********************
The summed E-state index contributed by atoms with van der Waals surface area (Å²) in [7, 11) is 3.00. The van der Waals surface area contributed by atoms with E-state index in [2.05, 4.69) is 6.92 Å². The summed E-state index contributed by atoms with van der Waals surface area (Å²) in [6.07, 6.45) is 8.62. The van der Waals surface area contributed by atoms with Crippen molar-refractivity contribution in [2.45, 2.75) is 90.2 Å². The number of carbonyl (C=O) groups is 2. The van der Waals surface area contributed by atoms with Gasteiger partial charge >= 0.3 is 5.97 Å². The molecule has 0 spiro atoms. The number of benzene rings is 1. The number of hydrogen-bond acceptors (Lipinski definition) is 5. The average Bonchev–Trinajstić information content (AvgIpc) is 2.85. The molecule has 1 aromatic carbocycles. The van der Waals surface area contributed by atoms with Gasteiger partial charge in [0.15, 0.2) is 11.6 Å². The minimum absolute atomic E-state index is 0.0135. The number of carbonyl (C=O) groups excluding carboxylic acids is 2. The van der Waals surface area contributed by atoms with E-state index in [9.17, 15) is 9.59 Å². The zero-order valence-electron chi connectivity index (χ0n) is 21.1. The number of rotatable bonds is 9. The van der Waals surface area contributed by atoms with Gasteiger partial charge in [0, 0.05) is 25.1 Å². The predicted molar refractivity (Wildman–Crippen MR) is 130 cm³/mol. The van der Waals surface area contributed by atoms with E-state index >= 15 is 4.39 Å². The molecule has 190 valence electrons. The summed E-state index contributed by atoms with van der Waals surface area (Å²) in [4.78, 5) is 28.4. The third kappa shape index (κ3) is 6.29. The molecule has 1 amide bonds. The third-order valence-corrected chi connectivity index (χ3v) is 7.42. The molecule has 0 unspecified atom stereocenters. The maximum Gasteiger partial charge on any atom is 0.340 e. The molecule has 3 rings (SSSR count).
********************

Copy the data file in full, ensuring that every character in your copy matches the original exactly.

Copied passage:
The summed E-state index contributed by atoms with van der Waals surface area (Å²) in [7, 11) is 3.00. The van der Waals surface area contributed by atoms with E-state index in [2.05, 4.69) is 6.92 Å². The summed E-state index contributed by atoms with van der Waals surface area (Å²) in [6.07, 6.45) is 8.62. The van der Waals surface area contributed by atoms with Crippen molar-refractivity contribution in [2.45, 2.75) is 90.2 Å². The number of carbonyl (C=O) groups is 2. The van der Waals surface area contributed by atoms with Gasteiger partial charge >= 0.3 is 5.97 Å². The molecule has 0 spiro atoms. The number of benzene rings is 1. The number of hydrogen-bond acceptors (Lipinski definition) is 5. The average Bonchev–Trinajstić information content (AvgIpc) is 2.85. The molecule has 1 aromatic carbocycles. The van der Waals surface area contributed by atoms with Gasteiger partial charge in [0.15, 0.2) is 11.6 Å². The minimum absolute atomic E-state index is 0.0135. The number of carbonyl (C=O) groups excluding carboxylic acids is 2. The van der Waals surface area contributed by atoms with E-state index in [9.17, 15) is 9.59 Å². The zero-order valence-electron chi connectivity index (χ0n) is 21.1. The number of rotatable bonds is 9. The van der Waals surface area contributed by atoms with Gasteiger partial charge in [0, 0.05) is 25.1 Å². The predicted molar refractivity (Wildman–Crippen MR) is 130 cm³/mol. The van der Waals surface area contributed by atoms with E-state index >= 15 is 4.39 Å². The molecule has 190 valence electrons. The summed E-state index contributed by atoms with van der Waals surface area (Å²) in [4.78, 5) is 28.4. The third kappa shape index (κ3) is 6.29. The molecule has 1 amide bonds. The third-order valence-corrected chi connectivity index (χ3v) is 7.42. The molecule has 0 unspecified atom stereocenters. The maximum Gasteiger partial charge on any atom is 0.340 e. The molecule has 3 rings (SSSR count).